In 1999, Lauren worked in two movies. He first played Kevin Bochelli in “What Angels Fear,” directed by Jim Friedman and written by Alex Michaels, and then costarred with Dennis Hopper and Stephanie Zimbalist in the David Worth directed thriller “The Prophet's Game,” where he portrayed Detective James.

Entering the new millennium, Lauren worked with Ice-T, Erin Daniels and Eva Mendes in the made for TV film “The Disciples” (2000) and portrayed Keith in the Jennifer Lopez and Matthew McConaughey popular romantic comedy “The Wedding Planner” (2001), for director Adam Shankman. Despite its success at the box office (grossed over $94 million worldwide against its $35 million budget), “The Wedding Planner” was not well received by critics. 2001 also saw Lauren in the TV film “The Elevator” (opposite Christopher B. Duncan and Elizabeth Berkley), the Kristen Coury comedy “Friends and Family” (with Christopher Gartin, Rebecca Creskoff and Allison Mackie) and the thriller “The Learning Curve” (written and directed by Eric Schwab). He also appeared in episodes of “V.I.P.” and “Pasadena.”

The following year, Lauren portrayed Steve Benton in the thriller “Time of Fear,” which was written and directed by Alan Swyer. Costars of the film included Nick Mancuso, Kristofer McNeeley, Robert Walden and Vanessa Lee Evigan. He was also cast alongside Robert Davi, Costas Mandylor, Frank Stallone, Louis Mandylor and Louis Lombardi in the movie “Hitters,” for director/writer Eric Weston.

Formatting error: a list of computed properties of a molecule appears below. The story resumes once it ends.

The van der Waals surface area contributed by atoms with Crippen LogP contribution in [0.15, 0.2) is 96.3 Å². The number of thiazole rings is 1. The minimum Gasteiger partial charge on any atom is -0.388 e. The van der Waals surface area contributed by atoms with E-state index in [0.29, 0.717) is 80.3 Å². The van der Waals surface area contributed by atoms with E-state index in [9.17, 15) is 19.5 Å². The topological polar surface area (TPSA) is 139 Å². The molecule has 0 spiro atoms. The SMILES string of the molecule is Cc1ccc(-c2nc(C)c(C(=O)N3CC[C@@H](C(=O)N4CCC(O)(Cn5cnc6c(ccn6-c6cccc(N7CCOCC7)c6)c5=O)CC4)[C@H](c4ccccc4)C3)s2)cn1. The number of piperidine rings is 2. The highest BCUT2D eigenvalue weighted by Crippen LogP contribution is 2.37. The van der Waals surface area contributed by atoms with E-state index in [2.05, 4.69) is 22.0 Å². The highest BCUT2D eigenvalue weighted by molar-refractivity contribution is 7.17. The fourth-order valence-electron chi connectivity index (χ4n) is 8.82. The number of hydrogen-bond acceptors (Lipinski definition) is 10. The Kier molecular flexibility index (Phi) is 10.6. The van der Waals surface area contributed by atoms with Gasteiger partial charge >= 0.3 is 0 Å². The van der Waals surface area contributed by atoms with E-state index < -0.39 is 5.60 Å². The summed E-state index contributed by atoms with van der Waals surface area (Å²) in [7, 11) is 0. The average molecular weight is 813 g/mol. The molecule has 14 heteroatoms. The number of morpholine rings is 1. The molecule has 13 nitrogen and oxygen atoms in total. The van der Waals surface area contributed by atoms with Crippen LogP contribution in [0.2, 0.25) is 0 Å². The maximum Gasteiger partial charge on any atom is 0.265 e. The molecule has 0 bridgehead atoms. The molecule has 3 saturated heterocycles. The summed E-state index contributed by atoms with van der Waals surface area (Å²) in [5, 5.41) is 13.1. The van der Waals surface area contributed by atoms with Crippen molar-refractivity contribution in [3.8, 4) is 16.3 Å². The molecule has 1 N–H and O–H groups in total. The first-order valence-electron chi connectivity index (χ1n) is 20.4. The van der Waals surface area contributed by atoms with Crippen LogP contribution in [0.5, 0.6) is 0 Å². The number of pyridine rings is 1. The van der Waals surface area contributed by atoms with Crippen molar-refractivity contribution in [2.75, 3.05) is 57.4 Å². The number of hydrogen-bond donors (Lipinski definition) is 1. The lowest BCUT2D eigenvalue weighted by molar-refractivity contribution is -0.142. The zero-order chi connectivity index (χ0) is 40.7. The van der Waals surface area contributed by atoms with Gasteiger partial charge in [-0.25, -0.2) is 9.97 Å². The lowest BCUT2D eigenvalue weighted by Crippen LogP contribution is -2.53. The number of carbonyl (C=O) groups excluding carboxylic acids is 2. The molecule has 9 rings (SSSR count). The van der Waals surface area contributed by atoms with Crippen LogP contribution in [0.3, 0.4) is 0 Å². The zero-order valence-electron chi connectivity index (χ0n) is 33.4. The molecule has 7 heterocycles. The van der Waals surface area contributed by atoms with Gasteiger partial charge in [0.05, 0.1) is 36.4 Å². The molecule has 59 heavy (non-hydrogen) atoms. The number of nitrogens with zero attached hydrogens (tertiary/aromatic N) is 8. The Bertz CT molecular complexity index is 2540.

After a break from acting, Lauren resumed his acting career by appearing as a fireman in “Women in Trouble” (2009), a comedy film written, directed and produced by Sebastian Gutierrez. The movie starred Carla Gugino, Adrianne Palicki, Marley Shelton, Connie Britton and Emmanuelle Chriqui.

Lauren is a successful painter. Celebrities who have purchased his art include Cuba Gooding Jr., Demi Moore, Ben Stiller, Renée Zellweger and his uncle, Ralph Lauren. He has also been the cover artist for “Hellblazer,” a contemporary horror comic book series published by the Vertigo imprint of DC Comics.


Show Less